Desperate Girls

The Badi Girls

Between 7,000 and 12,000 young girls, aged 9-16, are trafficked each year from Nepal; mainly to India. According to Nepal Monitor/On line journal, 2007, there are more than 200,000 Nepali girls in Indian brothels.

The Dalits(untouchables) are the lowest level in Hindu society, and the Badi community, in Western Nepal, are the lowest of the low. As a displaced hungry people group the Badi community has made sexual subservience a way of life. Young girls from this group “serve” other groups. This has become a tradition and means of livelihood. Many girls, even when they are unwilling, are forced to serve as sex slaves. Family members knowingly sell their daughters to traffickers.

Though prostitution is illegal in Nepal, the industry reportedly has links with highly ranked officials and political leaders. Large groups of girls are taken across the border with many police and government officials being in collusion with traffickers and brothel owners.

Traffickers and related criminals are often protected by political parties, and if arrested, are freed using political power. As a result, there is an underlying distrust of police that has led people not to file cases against traffickers.

Domestic action involves activities of NGO’s and other volunteer groups. These groups are playing a major role to address girl-trafficking and sex slaves issues. Some NGO’s are playing a very important role to improve the situation. From creating social awareness to rescuing and rehabilitation, they are providing services (and relief) to those that need it the most – the likely victims as well as the rescued ones. The Lighthouse foundation is one of these.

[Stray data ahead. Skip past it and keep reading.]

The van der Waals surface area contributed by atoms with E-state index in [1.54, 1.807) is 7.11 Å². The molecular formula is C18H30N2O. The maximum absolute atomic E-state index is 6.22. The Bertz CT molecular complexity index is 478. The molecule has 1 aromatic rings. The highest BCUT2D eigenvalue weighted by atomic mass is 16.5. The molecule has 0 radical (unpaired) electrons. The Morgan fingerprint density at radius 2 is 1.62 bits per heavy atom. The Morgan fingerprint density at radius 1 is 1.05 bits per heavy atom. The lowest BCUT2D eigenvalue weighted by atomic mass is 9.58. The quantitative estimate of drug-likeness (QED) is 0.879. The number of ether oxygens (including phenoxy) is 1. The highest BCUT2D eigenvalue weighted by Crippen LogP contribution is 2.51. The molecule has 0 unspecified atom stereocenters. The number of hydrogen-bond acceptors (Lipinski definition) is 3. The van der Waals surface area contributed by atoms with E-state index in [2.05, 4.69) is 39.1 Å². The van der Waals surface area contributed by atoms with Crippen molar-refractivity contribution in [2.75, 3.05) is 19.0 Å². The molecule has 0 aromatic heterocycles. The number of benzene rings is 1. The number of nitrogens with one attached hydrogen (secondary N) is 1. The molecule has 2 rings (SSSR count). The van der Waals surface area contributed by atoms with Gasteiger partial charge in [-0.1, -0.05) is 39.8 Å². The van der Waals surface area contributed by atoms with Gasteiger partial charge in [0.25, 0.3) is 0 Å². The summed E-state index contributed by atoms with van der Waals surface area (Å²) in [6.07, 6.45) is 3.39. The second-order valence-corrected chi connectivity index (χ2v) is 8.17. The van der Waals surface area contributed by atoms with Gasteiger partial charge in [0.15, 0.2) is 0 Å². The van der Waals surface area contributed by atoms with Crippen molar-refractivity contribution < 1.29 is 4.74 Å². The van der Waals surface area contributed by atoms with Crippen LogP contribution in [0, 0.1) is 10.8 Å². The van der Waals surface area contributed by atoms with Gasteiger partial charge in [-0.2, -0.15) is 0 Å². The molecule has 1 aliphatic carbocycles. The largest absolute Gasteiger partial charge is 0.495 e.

*See Chandra Kala’s story on this blog site.

Tuesday, 20 January 2015

Tuesday 20 January. Hallelujah. I see the light.

After another 26 hours without power, the lights have just come on at 6pm.  It is amazing how much we take  for granted at home.  I won't get too excited. Yesterday, the power made a very brief appearance, and then was off again.  At least we have a chance to pump up some water into the roof tank.  Well the bundh (proper spelling) was an uneventful affair in our area.  No traffic, except for the odd brave motorcyclist who took the risk.  It was completely weird crossing the road.  Usually, it is the quick and the dead, but we could meander across without being flattened.  There are shortages of fuel and gas in Nepal.  As there is a glut of fuel on the world market, we find that amazing.  However, whatever the reason, there are long lines of bikes and cars lined up for hours for fuel.  Our van driver had to wait for five hours to fill up.  Also, along the street, there are long queues of forlorn people sitting on their gas bottles for hours hoping to get their supply.  Without electricity and gas, it is so hard for people to do anything.  As the generators also run on fuel, it makes living very difficult.
OH!  Boy,    There it goes again.  15 minutes this time.   It has been a quiet day, as nothing  can happen during bundh.   Grahame has worked on his computer all day, and I did some cleaning, and watched a few Francis Chan message on YouTube.  Tomorrow, the doll making starts again.  Hope I can get some pics.  Also I am interviewing the new women to hear their stories.

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